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Thread: Drum sander advice

  1. #1
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    Drum sander advice

    SuperMax 25x2 Double Drum Sander Ė Single Phase


    SuperMax 19-38 Combo Brush/Drum Sander


    Iím stuck on these two drum sanders because I wanted a easy way to clean up air dried lumber before it is milled. The combo sander seems like the easy button for that, especially with the nylon brush option. But on the other hand, a dual drum single phase option would save more time sanding.

    Which brings me to a question. How do you clean dirt out of the grain in your wood, wether itís air dried or reclaimed? Use a belt sander, wire brush or something else?

  2. #2
    Sanding will level the board but leave dirt in the grain.
    At the lumber yard I get a lot of my wood from have an industrial wood brush machine and they have both nylon and wire brushes.
    Nylon will clean the dirt while leaving the grain of the wood.
    Wire brush is used on softwoods to enhance the grain to make it look weathered.
    I have used the machine numerous times and here is what I can tell you about the process.
    It is an extremely dirty process even with good dust collection.
    Replacement brushes are expensive but they seem to last.

  3. #3
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    Quote Originally Posted by George Makra View Post
    Sanding will level the board but leave dirt in the grain.
    At the lumber yard I get a lot of my wood from have an industrial wood brush machine and they have both nylon and wire brushes.
    Nylon will clean the dirt while leaving the grain of the wood.
    Wire brush is used on softwoods to enhance the grain to make it look weathered.
    I have used the machine numerous times and here is what I can tell you about the process.
    It is an extremely dirty process even with good dust collection.
    Replacement brushes are expensive but they seem to last.
    So you’re saying it’s best to use the nylon brush outside if I get one.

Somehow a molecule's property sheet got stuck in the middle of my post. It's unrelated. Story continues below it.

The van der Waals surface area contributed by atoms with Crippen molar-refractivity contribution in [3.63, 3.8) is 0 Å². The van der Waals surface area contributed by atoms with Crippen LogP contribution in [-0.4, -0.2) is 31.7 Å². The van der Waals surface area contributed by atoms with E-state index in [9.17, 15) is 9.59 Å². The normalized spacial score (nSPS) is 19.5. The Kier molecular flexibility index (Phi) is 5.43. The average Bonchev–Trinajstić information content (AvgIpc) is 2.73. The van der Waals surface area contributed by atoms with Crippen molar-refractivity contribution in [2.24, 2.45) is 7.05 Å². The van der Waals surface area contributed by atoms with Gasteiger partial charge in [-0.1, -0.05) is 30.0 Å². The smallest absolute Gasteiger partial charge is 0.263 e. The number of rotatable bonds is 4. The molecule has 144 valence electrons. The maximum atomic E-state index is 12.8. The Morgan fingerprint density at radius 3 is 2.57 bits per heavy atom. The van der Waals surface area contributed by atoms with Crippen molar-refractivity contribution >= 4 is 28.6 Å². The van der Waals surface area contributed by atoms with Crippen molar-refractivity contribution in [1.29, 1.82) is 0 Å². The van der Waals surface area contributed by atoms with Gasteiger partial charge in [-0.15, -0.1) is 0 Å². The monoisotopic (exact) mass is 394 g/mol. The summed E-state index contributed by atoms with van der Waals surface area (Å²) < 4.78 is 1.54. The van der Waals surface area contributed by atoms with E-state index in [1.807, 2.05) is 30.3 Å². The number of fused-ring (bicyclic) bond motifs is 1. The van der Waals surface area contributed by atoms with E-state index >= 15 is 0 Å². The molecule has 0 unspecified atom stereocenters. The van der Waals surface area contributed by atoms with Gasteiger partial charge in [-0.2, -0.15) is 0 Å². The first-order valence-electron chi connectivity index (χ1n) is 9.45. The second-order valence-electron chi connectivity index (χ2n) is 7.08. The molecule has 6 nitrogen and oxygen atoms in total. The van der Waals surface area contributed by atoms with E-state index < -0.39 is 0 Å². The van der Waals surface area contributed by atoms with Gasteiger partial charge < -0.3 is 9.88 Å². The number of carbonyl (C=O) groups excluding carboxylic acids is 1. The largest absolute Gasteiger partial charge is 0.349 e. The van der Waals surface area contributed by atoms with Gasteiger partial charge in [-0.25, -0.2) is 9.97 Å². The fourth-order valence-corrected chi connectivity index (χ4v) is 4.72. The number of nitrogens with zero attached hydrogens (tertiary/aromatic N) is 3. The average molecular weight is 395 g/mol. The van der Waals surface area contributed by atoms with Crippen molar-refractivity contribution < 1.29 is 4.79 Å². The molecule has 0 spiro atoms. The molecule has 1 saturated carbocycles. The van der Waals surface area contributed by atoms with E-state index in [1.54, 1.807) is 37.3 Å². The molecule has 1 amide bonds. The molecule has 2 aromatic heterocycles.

4. #4
    Yeah an other option is to look up burnishing machine on Amazon and get your self one with a nylon brush for about 250.
    Its a whole lot cheaper and about 2/3 as fast.

  5. #5
    Why are you cleaning lumber before milling it? I'm assuming by milling you mean jointing and planing.

  6. #6
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    Quote Originally Posted by George Makra View Post
    Yeah an other option is to look up burnishing machine on Amazon and get your self one with a nylon brush for about 250.
    Its a whole lot cheaper and about 2/3 as fast.
    Hmm, definitely is cheaper. I think that’s the better option.

  7. #7
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    Quote Originally Posted by johnny means View Post
    Why are you cleaning lumber before milling it? I'm assuming by milling you mean jointing and planing.
    Exactly. I dry my stock inside, but I do get some stock from friends who don’t do that and it ends up pretty dirty. I don’t want that in my planer blades.

  8. #8
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    Found a used Supermax 19-38 combo for 1900 with the nylon head.

    Anyone have experience with these?

  9. #9
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    Quote Originally Posted by Doug Dawson View Post
    That's more than what you would pay for a closed stand Supermax 25-50 new (right now with the sale.) Nylon head, what is that?
    It has heads you can change out. Drum sander, nylon, wire brush. The nylon head can be used to clean up the wood.

  10. #10
    Quote Originally Posted by Kenneth Batten View Post
    Which brings me to a question. How do you clean dirt out of the grain in your wood, wether itís air dried or reclaimed? Use a belt sander, wire brush or something else?
    Find a better supplier? Or blast the living bejesus out of it with a Festool Rotex RO150 outside, if you can't.

  11. #11
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    Quote Originally Posted by Doug Dawson View Post
    Find a better supplier? Or blast the living bejesus out of it with a Festool Rotex RO150 outside, if you can't.
    If it wasn’t free wood, I’d complain. Lol

    I own a domino, but that’s about as far as my festool collection goes.

  12. #12
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    Use a pressure washer on it. Then use the pressure washer for lots of other things. Then mill as usual.

    If that lumber is so dirty that you need a machine to brush it off, I can’t imagine having that kind of dirt and contaminants getting blown around inside of 1000+ dollar machine.

    Dan

  13. #13
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    Quote Originally Posted by Dan Hahr View Post
    Use a pressure washer on it. Then use the pressure washer for lots of other things. Then mill as usual.

    If that lumber is so dirty that you need a machine to brush it off, I can’t imagine having that kind of dirt and contaminants getting blown around inside of 1000+ dollar machine.

    Dan
    I agree with that, plus I already have the pressure washer.

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